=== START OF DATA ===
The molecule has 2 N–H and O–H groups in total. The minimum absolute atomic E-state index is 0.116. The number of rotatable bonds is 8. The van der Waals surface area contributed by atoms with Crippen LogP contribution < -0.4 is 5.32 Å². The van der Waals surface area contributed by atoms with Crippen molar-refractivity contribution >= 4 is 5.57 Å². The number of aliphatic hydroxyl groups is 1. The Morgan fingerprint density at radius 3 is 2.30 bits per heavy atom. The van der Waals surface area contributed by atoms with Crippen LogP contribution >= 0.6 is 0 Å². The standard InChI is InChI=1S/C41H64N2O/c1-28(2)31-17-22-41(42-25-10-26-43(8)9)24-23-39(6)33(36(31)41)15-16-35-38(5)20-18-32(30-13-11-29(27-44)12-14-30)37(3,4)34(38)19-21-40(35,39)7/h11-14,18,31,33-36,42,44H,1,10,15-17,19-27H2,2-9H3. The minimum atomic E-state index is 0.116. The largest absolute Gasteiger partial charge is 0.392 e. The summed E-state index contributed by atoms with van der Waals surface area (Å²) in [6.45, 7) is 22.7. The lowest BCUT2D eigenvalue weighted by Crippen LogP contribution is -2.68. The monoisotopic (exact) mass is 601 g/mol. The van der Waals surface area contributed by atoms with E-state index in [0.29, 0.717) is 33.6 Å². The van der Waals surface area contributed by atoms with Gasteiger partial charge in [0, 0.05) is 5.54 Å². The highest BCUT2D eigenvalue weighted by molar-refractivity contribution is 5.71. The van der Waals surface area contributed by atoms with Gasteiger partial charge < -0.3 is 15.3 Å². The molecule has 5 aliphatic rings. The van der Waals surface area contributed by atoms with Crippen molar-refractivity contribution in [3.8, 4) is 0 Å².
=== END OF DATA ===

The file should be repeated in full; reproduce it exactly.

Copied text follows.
The molecule has 2 N–H and O–H groups in total. The minimum absolute atomic E-state index is 0.116. The number of rotatable bonds is 8. The van der Waals surface area contributed by atoms with Crippen LogP contribution < -0.4 is 5.32 Å². The van der Waals surface area contributed by atoms with Crippen molar-refractivity contribution >= 4 is 5.57 Å². The number of aliphatic hydroxyl groups is 1. The Morgan fingerprint density at radius 3 is 2.30 bits per heavy atom. The van der Waals surface area contributed by atoms with Crippen LogP contribution >= 0.6 is 0 Å². The standard InChI is InChI=1S/C41H64N2O/c1-28(2)31-17-22-41(42-25-10-26-43(8)9)24-23-39(6)33(36(31)41)15-16-35-38(5)20-18-32(30-13-11-29(27-44)12-14-30)37(3,4)34(38)19-21-40(35,39)7/h11-14,18,31,33-36,42,44H,1,10,15-17,19-27H2,2-9H3. The minimum atomic E-state index is 0.116. The largest absolute Gasteiger partial charge is 0.392 e. The summed E-state index contributed by atoms with van der Waals surface area (Å²) in [6.45, 7) is 22.7. The lowest BCUT2D eigenvalue weighted by Crippen LogP contribution is -2.68. The monoisotopic (exact) mass is 601 g/mol. The van der Waals surface area contributed by atoms with E-state index in [0.29, 0.717) is 33.6 Å². The van der Waals surface area contributed by atoms with Gasteiger partial charge in [0, 0.05) is 5.54 Å². The highest BCUT2D eigenvalue weighted by molar-refractivity contribution is 5.71. The van der Waals surface area contributed by atoms with Gasteiger partial charge < -0.3 is 15.3 Å². The molecule has 5 aliphatic rings. The van der Waals surface area contributed by atoms with Crippen molar-refractivity contribution in [3.8, 4) is 0 Å².